Catalonia’s separatist government has staged a referendum on leaving Spain – against the wishes of the national authorities. With a population of 7.5 million, its capital is the proud city of Barcelona.
The Spanish leadership has rejected the vote as illegal and the courts have ordered a halt. Spanish police have arrested senior Catalan officials, seized ballots and raided key regional buildings, as well as polling stations, in an attempt to stop it going ahead.
Catalans have taken to the streets in protest. So what has stirred this hunger for independence – and could it happen?
How did we get here?
Catalonia is one of Spain’s wealthiest and most productive regions and has a distinct history dating back almost 1,000 years. Before the Spanish Civil War it enjoyed broad autonomy but that was suppressed under decades of Gen Francisco Franco’s dictatorship from 1939-75.
When Franco died, Catalan nationalism was revived and eventually the north-eastern region was granted autonomy again, under the 1978 constitution.
A 2006 statute granted even greater powers, boosting Catalonia’s financial clout and describing it as a “nation”, but Spain’s Constitutional Court reversed much of this in 2010, to the anger of the regional authorities.
Angered by having their autonomy watered down as well as by years of recession and cuts in public spending, Catalans held an unofficial vote on independence in November 2014. More than two million of the region’s 5.4 million eligible voters took part and officials declared that 80% had backed secession.
Separatists won Catalonia’s election in 2015 and set to work on holding a binding referendum, defying Spain’s constitution, which states that Spain is indivisible.
What was the question?
The Catalan parliament enacted its own law in a vote on 6 September. There was just one question on the ballot paper:
“Do you want Catalonia to become an independent state in the form of a republic?”
And there were two boxes: Yes or No.
Under the controversial law, the result is binding and independence must be declared by parliament within two days of the Catalan electoral commission proclaiming the results.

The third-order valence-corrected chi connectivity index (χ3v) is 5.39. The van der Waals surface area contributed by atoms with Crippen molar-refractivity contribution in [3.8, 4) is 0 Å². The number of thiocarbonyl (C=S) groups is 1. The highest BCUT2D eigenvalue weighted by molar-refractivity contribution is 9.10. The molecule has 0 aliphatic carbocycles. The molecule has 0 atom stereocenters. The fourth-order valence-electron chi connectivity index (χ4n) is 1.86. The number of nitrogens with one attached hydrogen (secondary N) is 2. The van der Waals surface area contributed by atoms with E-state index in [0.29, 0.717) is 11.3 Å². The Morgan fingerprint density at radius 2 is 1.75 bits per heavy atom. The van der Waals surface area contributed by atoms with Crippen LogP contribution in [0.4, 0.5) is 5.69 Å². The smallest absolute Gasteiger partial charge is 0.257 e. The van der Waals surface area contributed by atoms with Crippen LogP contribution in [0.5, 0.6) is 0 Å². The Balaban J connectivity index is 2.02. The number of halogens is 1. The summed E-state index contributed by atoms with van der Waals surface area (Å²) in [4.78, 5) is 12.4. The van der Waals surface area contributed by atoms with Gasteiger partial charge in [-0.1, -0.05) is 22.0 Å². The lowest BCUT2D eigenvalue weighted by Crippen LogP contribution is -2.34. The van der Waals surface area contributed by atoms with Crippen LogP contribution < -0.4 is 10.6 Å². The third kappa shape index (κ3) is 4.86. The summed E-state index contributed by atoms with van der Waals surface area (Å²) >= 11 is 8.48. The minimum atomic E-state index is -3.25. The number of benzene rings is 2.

Catalan President Carles Puigdemont insisted that “no other court or political body” could suspend his government from power.
How did that go down in Madrid?
Badly. Prime Minister Mariano Rajoy condemned the vote as illegal: “I say this both calmly and firmly: there will be no referendum, it won’t happen.”
Acting at Mr Rajoy’s request, the Constitutional Court suspended the lawpassed by the Catalans. The Spanish government also moved to take control of the region’s finances and policing.
Catalan officials involved in organising the vote were arrested, some 10 million ballot papers impounded, and websites informing Catalans about the election were shut down.
Catalonia’s own police force, the Mossos d’Esquadra, was ordered to accept the command of Spain’s paramilitary Civil Guard to stop the vote taking place.
“Spain has de facto suspended the self-government of Catalonia and has applied a de facto state of emergency,” President Carles Puigdemont has complained.
What happened on the day?
Voting did take place in some form in some areas, but more than 400 people were injured when police used force to try to stop the referendum.
The national authorities had brought in 4,000 police from outside Catalonia to help thousands of local Mossos police and national officers to keep security and stop the vote.